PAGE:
Interestingly, experimental studies could also provide evidence for a modulation of higher cognitive functions through stimulation with external noise sources. For instance, noisy galvanic vestibular stimulation presented during recall of visual features of faces enhanced recall for these features (Wilkinson et al., 2008) and transcranial random noise stimulation over the motor cortex facilitated implicit motor learning (Terney et al., 2008). Acoustic noise has been shown to reduce errors in a delayed response task compared to music presentation and silence in monkeys (Carlson et al., 1997) and to affect the speed of arithmetical calculations in humans in an inverted-U shaped manner depending on loudness with reaction times (RTs) being shortest at an intermediate level of 77 dB (Usher and Feingold, 2000).
Differential effects of acoustic white noise on cognitive functions have been demonstrated for ADHD patients, children with severe attentional problems, and in a rat model of ADHD compared to controls, thereby hinting toward a mediating role of dopaminergic neuromodulation (Söderlund et al., 2007, 2010; Pålsson et al., 2011). In line with this notion, in a sample of healthy humans, white noise presented during encoding of scene images decreased sustained BOLD activity in the auditory cortex and substantia nigra/ventral tegmental area (SN/VTA) of the midbrain, and at the same time enhanced event-related effects of scene presentation in the same areas compared to a pure tone or no additional sound (Rausch et al., 2013). Recognition memory, however, was improved only slightly and inconsistently by white noise presentation (Rausch et al., 2013).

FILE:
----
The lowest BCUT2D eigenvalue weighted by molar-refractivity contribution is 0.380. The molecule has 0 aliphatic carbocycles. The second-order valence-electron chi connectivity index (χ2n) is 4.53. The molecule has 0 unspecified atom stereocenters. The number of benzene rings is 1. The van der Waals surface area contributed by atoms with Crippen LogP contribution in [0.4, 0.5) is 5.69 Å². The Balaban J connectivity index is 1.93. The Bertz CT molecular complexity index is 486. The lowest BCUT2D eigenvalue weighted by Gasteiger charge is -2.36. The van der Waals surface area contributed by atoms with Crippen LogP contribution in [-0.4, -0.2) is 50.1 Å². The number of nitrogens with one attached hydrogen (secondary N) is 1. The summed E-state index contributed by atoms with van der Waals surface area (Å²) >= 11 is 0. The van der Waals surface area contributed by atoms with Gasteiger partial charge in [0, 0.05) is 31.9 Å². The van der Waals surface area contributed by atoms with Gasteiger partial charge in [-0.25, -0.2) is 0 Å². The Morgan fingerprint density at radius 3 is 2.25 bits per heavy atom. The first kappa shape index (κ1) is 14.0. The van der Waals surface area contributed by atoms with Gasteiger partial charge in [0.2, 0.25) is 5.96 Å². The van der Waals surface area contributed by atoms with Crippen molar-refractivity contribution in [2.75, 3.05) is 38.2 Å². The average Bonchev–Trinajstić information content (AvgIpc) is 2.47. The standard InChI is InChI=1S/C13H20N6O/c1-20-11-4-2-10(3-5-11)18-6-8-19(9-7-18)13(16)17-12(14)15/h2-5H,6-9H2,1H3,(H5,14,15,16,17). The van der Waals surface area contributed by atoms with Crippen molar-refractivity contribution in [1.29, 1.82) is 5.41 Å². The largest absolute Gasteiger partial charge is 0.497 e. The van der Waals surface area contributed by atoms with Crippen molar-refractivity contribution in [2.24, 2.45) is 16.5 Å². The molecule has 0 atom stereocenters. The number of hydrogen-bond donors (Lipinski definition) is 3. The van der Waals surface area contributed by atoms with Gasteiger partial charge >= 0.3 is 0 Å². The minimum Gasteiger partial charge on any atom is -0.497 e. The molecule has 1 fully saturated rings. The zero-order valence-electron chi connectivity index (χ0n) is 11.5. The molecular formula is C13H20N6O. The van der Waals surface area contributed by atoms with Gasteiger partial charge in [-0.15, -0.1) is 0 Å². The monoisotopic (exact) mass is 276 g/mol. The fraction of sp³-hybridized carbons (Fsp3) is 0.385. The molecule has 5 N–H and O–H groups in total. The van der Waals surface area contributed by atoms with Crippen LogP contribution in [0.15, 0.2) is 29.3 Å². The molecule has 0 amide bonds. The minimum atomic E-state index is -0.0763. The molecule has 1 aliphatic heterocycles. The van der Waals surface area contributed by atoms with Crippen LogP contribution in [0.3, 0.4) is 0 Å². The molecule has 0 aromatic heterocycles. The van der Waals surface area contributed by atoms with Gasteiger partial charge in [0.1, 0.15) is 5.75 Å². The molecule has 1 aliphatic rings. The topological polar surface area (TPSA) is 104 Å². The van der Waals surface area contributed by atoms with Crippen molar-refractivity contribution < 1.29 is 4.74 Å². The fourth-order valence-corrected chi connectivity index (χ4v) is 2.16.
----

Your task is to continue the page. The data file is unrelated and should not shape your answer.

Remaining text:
The SN/VTA is the origin of dopaminergic neurons projecting to different target sites such as the medial temporal lobe, striatum, and prefrontal cortex, which are key players in mnemonic processes and cognitive control (Düzel et al., 2009). A functional loop between SN/VTA and hippocampus has been suggested that controls the entry of information into long-term memory. Specifically, dopamine released phasically from the SN/VTA into the hippocampus is assumed to facilitate the entry of novel information, a process strongly influenced by stimulus salience and motivational state (Lisman and Grace, 2005). Consequently, encoding success and associated dopaminergic interactions of SN/VTA and hippocampus can be modulated by varying encoding incentive (Adcock et al., 2006; Schott et al., 2008). Gating and maintenance of memory representations on shorter timescales (i.e., working memory; Marié and Defer, 2003; Floresco and Magyar, 2006; Cools, 2011; Cools and D’Esposito, 2011) as well as attention allocation and salience assessment per se (Redgrave et al., 1999; Horvitz, 2000) have also been shown to depend on dopaminergic signaling.
The current study aimed to elucidate the effects of white noise on dopamine-dependent cognitive functions in a healthy sample, hypothesizing that white noise but not a pure tone presented via headphones would enhance mnemonic and attentional performance. Specifically, effects on working memory performance (Experiments 1–3), reward modulated long-term memory in a previously established reward incentive task (Adcock et al., 2006) (Experiment 4), and attentional (re-)orienting in the Posner task (Posner, 1980) (Experiment 5) were tested.